Visit

our website http://wwwxonestoaac.on.ca/iSD/stserv/index.1so

with disabilities.

fair, few buildeven off campus, are com-

Lyttle said to be

However,

“I’m certainly not an authority on wheelchair accessibility. It’s only

disability services con-

tinues to strive to create a that is free

campus

of barriers.

Big craving. Small budget. A McDeal Everyday $169 |

plus tax

'f'".'

f

I At participating McDonald's' Restaurants |,

<5>20G4

McDanakFs Restaurants

of

nt

Canada. HotvaSd with an

Canada United. For the asdiska

'.

Sandwich

offers

may

vary by restaurant

i’m lovin’

it


News

College hosts

CSI

manufacturing

SPOKE, October

18,

2004

— Page 7

offers free services

Colour photocopying, laminating, scanning, binding

and

faxing services offered at

no cost

to

students

By STEPH BAULK

shindig

Conestoga Students its

made

Inc. has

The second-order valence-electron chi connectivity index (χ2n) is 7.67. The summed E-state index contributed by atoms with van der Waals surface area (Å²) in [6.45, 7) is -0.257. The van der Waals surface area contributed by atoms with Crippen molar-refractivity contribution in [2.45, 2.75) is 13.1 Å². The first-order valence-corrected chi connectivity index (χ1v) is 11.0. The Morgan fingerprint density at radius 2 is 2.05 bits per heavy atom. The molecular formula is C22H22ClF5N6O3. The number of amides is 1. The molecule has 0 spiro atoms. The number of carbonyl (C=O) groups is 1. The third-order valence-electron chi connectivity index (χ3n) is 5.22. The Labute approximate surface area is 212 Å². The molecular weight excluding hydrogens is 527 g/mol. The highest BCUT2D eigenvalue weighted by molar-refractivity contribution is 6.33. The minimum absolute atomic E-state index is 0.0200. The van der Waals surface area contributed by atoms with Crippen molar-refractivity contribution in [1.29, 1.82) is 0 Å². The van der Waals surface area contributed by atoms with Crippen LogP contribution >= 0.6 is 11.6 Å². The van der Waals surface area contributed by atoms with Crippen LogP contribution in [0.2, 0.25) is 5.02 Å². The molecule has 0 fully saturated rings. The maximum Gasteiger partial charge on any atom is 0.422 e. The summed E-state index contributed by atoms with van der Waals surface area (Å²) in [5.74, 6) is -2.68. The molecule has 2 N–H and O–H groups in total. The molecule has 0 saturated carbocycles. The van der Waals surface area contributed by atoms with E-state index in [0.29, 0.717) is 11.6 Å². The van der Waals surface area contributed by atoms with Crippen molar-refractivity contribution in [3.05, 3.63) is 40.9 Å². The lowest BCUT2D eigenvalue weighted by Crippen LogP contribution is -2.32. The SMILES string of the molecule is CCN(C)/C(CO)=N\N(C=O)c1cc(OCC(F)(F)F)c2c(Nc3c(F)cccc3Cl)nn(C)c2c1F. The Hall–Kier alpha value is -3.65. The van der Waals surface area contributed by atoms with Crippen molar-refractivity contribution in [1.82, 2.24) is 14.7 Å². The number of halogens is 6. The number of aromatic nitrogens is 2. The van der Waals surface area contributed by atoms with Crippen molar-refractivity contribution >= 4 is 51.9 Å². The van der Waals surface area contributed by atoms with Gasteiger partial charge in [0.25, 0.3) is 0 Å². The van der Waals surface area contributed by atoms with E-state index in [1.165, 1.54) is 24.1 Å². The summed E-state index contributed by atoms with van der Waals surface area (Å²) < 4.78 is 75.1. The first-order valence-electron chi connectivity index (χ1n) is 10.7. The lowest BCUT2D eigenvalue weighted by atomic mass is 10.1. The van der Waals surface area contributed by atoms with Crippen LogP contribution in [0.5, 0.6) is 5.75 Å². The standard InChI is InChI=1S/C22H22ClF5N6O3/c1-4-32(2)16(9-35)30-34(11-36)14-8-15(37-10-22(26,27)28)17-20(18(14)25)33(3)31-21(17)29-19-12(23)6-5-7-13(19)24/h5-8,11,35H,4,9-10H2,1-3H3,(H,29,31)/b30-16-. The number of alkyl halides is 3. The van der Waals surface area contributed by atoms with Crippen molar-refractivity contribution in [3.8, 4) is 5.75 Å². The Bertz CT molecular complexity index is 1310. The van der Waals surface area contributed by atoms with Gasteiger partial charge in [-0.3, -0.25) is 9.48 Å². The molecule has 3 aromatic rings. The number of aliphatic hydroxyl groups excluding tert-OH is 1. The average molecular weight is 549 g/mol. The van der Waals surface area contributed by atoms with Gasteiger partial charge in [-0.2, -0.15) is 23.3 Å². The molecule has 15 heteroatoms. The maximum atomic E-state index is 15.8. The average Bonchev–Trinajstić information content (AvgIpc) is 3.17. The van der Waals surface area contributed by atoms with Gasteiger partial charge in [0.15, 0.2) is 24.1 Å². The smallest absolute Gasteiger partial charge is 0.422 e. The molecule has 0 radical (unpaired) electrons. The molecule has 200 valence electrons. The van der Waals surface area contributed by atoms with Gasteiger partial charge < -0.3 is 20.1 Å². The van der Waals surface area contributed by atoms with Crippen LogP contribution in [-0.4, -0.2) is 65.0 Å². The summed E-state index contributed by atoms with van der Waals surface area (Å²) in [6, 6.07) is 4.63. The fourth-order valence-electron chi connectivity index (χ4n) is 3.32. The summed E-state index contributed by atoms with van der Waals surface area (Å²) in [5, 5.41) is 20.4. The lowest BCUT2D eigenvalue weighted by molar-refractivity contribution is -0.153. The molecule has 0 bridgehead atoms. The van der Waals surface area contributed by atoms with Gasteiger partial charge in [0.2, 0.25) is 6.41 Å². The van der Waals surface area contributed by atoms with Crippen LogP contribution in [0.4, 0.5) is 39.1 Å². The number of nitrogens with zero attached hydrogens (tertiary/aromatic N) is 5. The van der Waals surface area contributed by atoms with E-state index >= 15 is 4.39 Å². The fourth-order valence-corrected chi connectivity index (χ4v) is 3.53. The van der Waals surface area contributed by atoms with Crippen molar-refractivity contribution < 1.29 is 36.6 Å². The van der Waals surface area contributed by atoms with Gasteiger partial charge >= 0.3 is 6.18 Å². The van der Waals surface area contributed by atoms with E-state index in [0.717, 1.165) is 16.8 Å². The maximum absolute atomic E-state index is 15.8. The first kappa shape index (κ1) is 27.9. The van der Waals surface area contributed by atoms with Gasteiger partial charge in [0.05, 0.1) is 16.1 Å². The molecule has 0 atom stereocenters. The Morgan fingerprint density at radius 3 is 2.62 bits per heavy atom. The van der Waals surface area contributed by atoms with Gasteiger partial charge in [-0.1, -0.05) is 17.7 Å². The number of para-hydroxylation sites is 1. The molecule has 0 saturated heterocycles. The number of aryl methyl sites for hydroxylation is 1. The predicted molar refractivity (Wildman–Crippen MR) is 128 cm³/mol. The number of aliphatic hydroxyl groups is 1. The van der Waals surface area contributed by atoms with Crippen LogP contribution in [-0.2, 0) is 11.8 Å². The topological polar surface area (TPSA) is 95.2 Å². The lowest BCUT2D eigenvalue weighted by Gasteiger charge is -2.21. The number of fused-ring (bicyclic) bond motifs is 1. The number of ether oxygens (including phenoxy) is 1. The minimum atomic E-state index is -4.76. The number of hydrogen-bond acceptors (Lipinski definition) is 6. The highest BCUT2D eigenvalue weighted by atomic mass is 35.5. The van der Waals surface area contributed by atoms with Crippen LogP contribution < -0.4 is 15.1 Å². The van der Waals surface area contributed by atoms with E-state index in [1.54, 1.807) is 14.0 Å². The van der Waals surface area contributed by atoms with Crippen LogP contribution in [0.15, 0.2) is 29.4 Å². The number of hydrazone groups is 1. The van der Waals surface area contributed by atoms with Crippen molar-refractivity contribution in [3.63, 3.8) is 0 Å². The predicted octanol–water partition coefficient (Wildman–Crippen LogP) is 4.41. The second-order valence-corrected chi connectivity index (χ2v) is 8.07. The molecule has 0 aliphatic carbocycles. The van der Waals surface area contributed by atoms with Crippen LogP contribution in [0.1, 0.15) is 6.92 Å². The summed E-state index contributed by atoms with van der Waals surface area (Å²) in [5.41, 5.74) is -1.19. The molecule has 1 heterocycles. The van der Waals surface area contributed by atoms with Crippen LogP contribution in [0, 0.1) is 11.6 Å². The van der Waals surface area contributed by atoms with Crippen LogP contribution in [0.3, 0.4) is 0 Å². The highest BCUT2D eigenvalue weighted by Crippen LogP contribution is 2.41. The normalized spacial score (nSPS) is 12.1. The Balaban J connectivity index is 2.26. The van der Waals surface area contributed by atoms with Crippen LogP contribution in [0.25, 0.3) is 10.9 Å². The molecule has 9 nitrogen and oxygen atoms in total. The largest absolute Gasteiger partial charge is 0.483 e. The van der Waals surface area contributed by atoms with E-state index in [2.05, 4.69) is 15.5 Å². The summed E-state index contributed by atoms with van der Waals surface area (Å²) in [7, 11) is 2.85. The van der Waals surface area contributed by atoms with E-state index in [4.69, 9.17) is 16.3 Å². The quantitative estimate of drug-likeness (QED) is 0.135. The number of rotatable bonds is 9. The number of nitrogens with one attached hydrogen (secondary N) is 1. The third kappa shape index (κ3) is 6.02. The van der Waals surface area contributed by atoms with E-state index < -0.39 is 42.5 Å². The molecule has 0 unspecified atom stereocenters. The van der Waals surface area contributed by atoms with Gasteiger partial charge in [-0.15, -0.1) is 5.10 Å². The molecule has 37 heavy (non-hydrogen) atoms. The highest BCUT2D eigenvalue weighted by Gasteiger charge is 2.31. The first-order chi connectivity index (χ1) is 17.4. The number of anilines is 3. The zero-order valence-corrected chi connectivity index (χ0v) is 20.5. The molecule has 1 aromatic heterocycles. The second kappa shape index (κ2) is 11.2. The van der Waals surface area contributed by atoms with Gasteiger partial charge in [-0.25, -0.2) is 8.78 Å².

office this year, in hopes

it

a

few changes

to

will better benefit the

students.

By MIKE

BORS

The discussion

Conestoga College’s ATS manufacturing facility was the site of a seminar Oct. 5 where officials discussed the importance of the manufacturing industry in the

topics were: skills

event

was

put

on

Many

interesting

industry

Canada’s Technology Triangle Inc., a local innovator in the manufacturing industry that markets Waterloo Region on the national and interna-

is

largest

points

were man-

copying,

times

services free to

1

larger

industry

new manufacturing complex

led

by

Dahlin, associate vice-presi-

dent of business development and

The main reason the event was was to shine fight on

held

separating into four groups and delv-